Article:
Hellenic business chief: ‘Crisis is European, not Greek’


This article is part of our special report Jobs and Growth.

Greece's economy can only be revived when the crisis is recognised as one affecting Europe as a whole, says the board chairman of the Hellenic Federation of Enterprises (SEV).

Entrepreneur Dimitris Daskalopoulos is a member of the board of directors of the Mytilineos Group . He has served as the chairman of the Federation of Greek Food Industries (1999 – 2006) and was active as member of the European Round Table of Industrialists (ERT) from 1998 to 2008, the Young Presidents Organisation and the Chief Executives Organisation. He spoke to EURACTIV’s Jeremy Fleming in Brussels.

Is it causing concern in the Greek business community that Yannis Stournaras has been called in at short notice as finance minister following Vassilios Rapanos’ hospitalisation with stomach pains the day he was to take the oath of office?

Who the new finance minister will be is not the most important thing. There are many people who can do the job. The main difficulty is that he has a very complicated task which is firstly managing our economy, which is dead, and wedding that with a new set of priorities which has to be managed by a coalition government, which was the expression of the population recently in elections. That task will require a considerable effort and be very time consuming.

As the leader of a business organization, how concerned are you by the increasing social difficulties in Greece, is it likely to cause greater strains on the relationship between Greek business and unionised labour?

The biggest danger is more than one million unemployed and rising, rather than an internal problem between the employers and the unions, and attempting to apply a programme that will lead to recovery, and that is an issue for Europe as a whole as well. If European leaders fail to come up with solutions, then there will be little change to unemployment. However for the employed, I believe that there has been a lot of good will between employers and the unions. Special negotiations have taken place and difficult adjustments have been agreed in a spirit of generosity and co-operation.

How would you propose modifying the programme that Greece must honour under its commitments?

Any programme to be implemented cannot work on its own without being in the framework of the euro crisis as a whole. Greece was priced out of the markets and resorted to the EU bailouts, but the effect of the agreement with creditors has been destructive in the end. Greece has been priced out of the markets, but they are being singled out. There are now geographical considerations for the austerity that has pushed populistic political responses, affecting other Mediterranean countries such as Spain and even Italy. [The programme] is not working financially, it’s a message that all of Europe and Brussels needs to take on board.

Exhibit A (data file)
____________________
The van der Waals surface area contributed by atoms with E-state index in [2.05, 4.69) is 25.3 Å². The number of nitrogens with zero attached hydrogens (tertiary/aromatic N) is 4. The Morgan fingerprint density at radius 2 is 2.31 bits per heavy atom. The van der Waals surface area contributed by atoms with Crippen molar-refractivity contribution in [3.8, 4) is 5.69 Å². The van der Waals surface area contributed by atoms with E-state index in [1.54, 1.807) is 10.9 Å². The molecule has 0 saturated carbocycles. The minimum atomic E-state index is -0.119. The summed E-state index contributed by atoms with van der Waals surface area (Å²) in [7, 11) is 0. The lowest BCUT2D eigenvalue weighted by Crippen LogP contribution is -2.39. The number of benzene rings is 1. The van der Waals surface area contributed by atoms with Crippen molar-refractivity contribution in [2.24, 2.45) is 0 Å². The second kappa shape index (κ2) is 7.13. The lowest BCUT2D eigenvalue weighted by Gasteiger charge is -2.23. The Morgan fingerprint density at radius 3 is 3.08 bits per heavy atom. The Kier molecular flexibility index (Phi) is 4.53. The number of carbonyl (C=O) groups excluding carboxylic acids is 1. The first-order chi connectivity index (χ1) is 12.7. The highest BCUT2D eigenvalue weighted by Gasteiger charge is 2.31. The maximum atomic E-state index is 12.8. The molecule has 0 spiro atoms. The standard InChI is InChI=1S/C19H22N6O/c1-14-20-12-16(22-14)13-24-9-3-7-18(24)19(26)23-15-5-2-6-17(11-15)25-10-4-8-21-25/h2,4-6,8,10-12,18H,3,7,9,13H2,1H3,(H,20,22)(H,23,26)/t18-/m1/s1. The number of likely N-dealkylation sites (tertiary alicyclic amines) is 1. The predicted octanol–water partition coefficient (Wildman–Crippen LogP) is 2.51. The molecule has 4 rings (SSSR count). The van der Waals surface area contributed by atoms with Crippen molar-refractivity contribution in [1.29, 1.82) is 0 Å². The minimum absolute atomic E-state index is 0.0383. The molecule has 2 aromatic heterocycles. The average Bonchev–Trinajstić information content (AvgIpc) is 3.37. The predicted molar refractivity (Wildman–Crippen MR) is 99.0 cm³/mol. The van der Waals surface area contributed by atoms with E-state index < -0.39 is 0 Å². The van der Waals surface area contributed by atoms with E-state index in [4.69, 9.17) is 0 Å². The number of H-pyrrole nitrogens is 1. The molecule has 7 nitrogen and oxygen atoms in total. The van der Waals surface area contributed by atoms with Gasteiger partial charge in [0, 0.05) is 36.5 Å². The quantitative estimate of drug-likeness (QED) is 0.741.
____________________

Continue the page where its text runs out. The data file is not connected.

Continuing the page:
And more specifically, how would you modify the programme?

I have to leave that to my government, but what a two-year extension to the programme repayments would do and is allow relief from austerity, and enable Greece to put more emphasis on structural reforms that could show some economic benefit. This way we could finally have success.

There is much pessimism built into the debate about Greece, but are there positive opportunities for business, do you know where the chances for growth are?

Because we have an economy that is not working, we have the highest degree of uncertainty, and we are being threatened by the lack of a speedy conclusion. We need a solution that will allow confidence, and a few words can do more than five meetings.

When this happens, business is eager to continue to invest in Greece. We know how, because we have a McKinsey study outlining those sectors where growth is most possible. That study forecasts that the sectors leveraged could generate €50 billion per year (within ten years) and 500,000 new jobs over the same period, and this study is being used by policymakers in Greece.

Are you optimistic that leaders at this week’s summit can deliver real change?

I am happy that the pan-European model of the crisis is more and more accepted, rather than Greece being viewed as the sole locus. But I think we are not yet at a time where we proclaim it as a problem and are able to seize the solutions as quickly as we want to. Now is the time for Europe to decide whether Europe wants the political union that has always been its longer term objective.

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